For one thing, I am only an engineer and a mother of a kid who need herd immunity for pertussis when our county was having an outbreak (he has a few health issues, which is why I had to quit work). So my credentials are okay, but not stellar. In fact you can occasionally bemoan how clueless some engineers are (Gary Goldman of Medical Veritas, Andy Cutler of the Autism/Mercury Yahoo group and Amy Lansky who claimed to cure her kid from autism with homeopathy, despite the child never being formally diagnosed).

What I do insist on is a certain level of credentials in the scientists who do the research. So I will not accept medical research from a journalist or business administrator, nor someone who pretends to be a doctor. Many people here who are not scientists have learned how to look at science and are able to determine its merits, including at least one composer, a specialist in reading disorders and others.

The biggest difference is that we have open minds and are willing to learn. Would you like me to list the books I have read (some with the help of the local children’s hospital resource center) as I attempted to learn about my son’s seizures, speech/language disorders, psychological challenges, nuances of special education policies, and genetic cardiac issues? Be assured that absolutely none of the books were written by someone who acted on any stage.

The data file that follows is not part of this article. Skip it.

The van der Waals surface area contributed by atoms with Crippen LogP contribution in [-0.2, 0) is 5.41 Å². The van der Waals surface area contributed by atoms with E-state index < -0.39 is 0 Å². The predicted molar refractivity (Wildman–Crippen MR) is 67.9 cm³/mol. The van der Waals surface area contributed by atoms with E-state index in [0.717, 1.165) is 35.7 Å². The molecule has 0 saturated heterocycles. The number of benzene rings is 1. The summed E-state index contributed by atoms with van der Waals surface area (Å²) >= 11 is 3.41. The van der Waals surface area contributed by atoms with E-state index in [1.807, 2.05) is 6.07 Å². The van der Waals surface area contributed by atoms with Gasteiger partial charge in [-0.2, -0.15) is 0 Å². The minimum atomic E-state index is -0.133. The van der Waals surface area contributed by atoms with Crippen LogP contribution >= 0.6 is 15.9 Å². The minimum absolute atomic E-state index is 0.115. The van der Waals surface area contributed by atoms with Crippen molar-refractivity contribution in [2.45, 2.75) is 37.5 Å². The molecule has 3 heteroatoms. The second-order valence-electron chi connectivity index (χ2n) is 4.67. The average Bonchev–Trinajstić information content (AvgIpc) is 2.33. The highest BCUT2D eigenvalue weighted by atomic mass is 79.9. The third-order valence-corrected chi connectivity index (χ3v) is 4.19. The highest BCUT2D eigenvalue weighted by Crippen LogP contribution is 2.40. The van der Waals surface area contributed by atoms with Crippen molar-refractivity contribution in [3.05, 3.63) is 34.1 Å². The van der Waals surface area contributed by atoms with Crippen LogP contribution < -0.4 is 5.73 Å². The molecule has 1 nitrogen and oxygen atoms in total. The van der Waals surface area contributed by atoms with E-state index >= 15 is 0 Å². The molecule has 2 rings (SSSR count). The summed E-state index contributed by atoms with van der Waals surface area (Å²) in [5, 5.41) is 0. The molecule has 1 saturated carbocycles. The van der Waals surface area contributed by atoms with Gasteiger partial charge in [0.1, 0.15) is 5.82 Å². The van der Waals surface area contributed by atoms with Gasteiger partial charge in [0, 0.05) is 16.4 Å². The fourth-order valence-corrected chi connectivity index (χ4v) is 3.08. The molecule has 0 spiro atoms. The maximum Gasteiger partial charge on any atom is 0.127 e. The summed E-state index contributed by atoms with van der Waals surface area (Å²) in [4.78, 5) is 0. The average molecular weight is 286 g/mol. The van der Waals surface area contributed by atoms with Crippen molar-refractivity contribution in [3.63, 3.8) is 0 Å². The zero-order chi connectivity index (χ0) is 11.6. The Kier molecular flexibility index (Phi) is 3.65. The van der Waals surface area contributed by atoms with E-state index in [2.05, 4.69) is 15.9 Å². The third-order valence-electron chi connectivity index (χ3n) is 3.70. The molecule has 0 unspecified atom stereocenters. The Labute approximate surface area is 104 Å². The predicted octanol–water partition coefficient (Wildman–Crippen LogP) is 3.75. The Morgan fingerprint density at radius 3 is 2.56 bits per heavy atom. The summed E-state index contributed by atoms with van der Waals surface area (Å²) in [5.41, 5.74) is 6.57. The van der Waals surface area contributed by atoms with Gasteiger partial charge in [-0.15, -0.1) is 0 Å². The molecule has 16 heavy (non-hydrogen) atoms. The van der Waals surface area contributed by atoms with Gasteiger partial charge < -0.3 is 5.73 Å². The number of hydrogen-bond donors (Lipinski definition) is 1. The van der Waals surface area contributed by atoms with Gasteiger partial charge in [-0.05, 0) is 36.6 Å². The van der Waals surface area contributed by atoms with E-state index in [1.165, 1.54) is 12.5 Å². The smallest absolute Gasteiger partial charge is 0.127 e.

Chris, I think the wife comment was directed at me, not you.

Gabe, most of your complaints are about tone, which I get but don’t find very compelling. You took me to task for using the word “credulous,” but that word accurately describes the people in question. For one, not all were parents, and the others I mentioned were also truthers – if that doesn’t clearly qualify, then we’re just getting too hung up on the word. It wasn’t a pejorative, but you took it that way on an assumption. That seems to cut against your supposed dispassionate attitude toward the topic.